The draft food security legislation readied for Cabinet’s approval is much narrower in scope than initially envisaged and stops short of assuring an entitlement, as was previously pledged.
The final draft Bill, approved by an empowered group of ministers (eGoM) and reviewed by Mint, restricts coverage to poor citizens, confines it to the supply of 25 kg of wheat and rice, doesn’t lock in the government to a fixed issue price and excludes destitutes from the purview of other welfare schemes covered by it.
Hence, it is unlike the National Rural Employment Guarantee Scheme, which guarantees employment to one member of every rural household and doesn’t restrict it to those below the poverty line (BPL).
While the eGoM decision is considered final, it requires Cabinet approval. Thereafter, it will be put in the public domain for discussion.
The legislation, influenced by fiscal constraints on the UPA, in its present form falls short of the original proposal approved by Congress chief Sonia Gandhi. The party’s poll manifesto had promised entitlement by enacting “a right to food law that guarantees access to sufficient food for all, particularly the most vulnerable sections of society”.
The contours of the food security law were laid out by President Pratibha Patil in her speech to MPs in June, where she maintained it would amount to entitlement. “Every BPL family in rural and urban areas will be entitled, by law, to 25 kg of rice or wheat per month at Rs. 3 per kg. This legislation will also be used to bring broader systemic reform in the public distribution system (PDS).”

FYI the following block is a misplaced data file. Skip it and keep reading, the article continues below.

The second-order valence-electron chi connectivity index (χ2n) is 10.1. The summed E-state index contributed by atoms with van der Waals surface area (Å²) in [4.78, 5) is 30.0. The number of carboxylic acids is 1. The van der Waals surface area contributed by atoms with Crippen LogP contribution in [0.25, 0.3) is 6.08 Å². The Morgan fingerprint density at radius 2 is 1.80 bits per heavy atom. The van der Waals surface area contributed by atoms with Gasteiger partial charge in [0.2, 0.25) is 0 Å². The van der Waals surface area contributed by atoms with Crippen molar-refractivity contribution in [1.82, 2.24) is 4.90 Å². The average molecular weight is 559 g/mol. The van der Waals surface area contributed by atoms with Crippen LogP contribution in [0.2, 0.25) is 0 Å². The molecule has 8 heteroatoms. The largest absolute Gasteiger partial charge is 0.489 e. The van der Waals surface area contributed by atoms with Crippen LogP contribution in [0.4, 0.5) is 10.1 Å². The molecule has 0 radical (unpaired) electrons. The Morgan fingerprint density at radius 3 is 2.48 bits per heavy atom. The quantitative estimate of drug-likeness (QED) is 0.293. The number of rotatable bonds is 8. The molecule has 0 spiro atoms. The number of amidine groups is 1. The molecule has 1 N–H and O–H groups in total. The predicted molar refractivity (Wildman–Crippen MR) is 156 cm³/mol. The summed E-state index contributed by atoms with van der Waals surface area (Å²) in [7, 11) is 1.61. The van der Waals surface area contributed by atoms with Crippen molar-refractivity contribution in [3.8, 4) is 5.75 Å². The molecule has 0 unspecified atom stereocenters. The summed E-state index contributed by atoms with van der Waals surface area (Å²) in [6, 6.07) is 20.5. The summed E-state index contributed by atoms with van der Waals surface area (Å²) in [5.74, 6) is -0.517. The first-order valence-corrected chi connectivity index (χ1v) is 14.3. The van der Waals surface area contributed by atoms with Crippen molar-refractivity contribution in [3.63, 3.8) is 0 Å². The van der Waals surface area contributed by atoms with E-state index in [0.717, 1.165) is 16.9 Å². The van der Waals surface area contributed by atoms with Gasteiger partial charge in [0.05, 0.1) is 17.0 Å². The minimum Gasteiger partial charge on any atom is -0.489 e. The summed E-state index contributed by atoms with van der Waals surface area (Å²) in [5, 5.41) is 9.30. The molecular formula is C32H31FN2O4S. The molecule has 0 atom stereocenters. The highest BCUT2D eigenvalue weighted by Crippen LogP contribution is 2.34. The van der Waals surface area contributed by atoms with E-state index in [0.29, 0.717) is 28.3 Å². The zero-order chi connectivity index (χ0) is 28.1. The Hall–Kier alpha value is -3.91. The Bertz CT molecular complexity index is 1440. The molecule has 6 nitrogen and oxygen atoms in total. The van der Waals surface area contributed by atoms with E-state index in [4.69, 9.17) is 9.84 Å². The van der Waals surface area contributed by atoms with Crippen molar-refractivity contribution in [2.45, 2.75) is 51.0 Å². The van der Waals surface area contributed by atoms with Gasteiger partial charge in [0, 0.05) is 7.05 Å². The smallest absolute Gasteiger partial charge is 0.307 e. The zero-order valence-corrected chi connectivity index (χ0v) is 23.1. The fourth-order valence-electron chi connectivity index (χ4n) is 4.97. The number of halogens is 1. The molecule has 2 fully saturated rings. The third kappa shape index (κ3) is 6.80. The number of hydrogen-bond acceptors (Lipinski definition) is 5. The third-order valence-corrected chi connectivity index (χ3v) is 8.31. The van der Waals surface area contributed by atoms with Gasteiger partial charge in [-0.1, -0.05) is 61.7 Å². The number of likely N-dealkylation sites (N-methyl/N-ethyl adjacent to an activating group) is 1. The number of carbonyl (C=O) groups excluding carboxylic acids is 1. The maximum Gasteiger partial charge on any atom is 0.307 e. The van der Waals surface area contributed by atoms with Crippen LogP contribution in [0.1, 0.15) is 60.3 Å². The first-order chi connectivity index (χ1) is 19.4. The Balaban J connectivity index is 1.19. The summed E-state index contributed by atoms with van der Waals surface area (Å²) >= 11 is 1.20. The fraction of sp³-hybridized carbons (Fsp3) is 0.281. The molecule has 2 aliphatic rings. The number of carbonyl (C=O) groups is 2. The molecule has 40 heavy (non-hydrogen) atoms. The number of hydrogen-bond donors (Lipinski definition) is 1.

But the eGoM has delinked the proposed National Food Security Act from nutritional security and restricted it to BPL sections. It has also restricted it to wheat and rice.
An economist associated with the UPA’s development programmes said the draft Act had been “completely watered down”. “It is a shell without content and not good enough to address the real issue of poverty and hunger.”
Harsh Mander, Supreme Court-appointed commissioner on food security, said: “The proposed law adds nothing to impoverished people’s rights and access to sufficient food for a healthy life. In fact, it reduces these entitlements.”
PDS already provides more subsidised foodgrains per household than the proposed law — 35 kg against 25 kg, he said.
The final draft also moves away from some of the decisions taken at the February 12 eGoM meeting, reported in Mint on March 5. It had, for instance, sought the inclusion of destitutes, beggars, street children and the homeless, which the final cut omits.
The final draft also indicates the government can vary the issue price of PDS foodgrains. It does so by omitting any reference to the proposed price of Rs. 3 per kg and says the price will be specified in the rules, to be issued separately.
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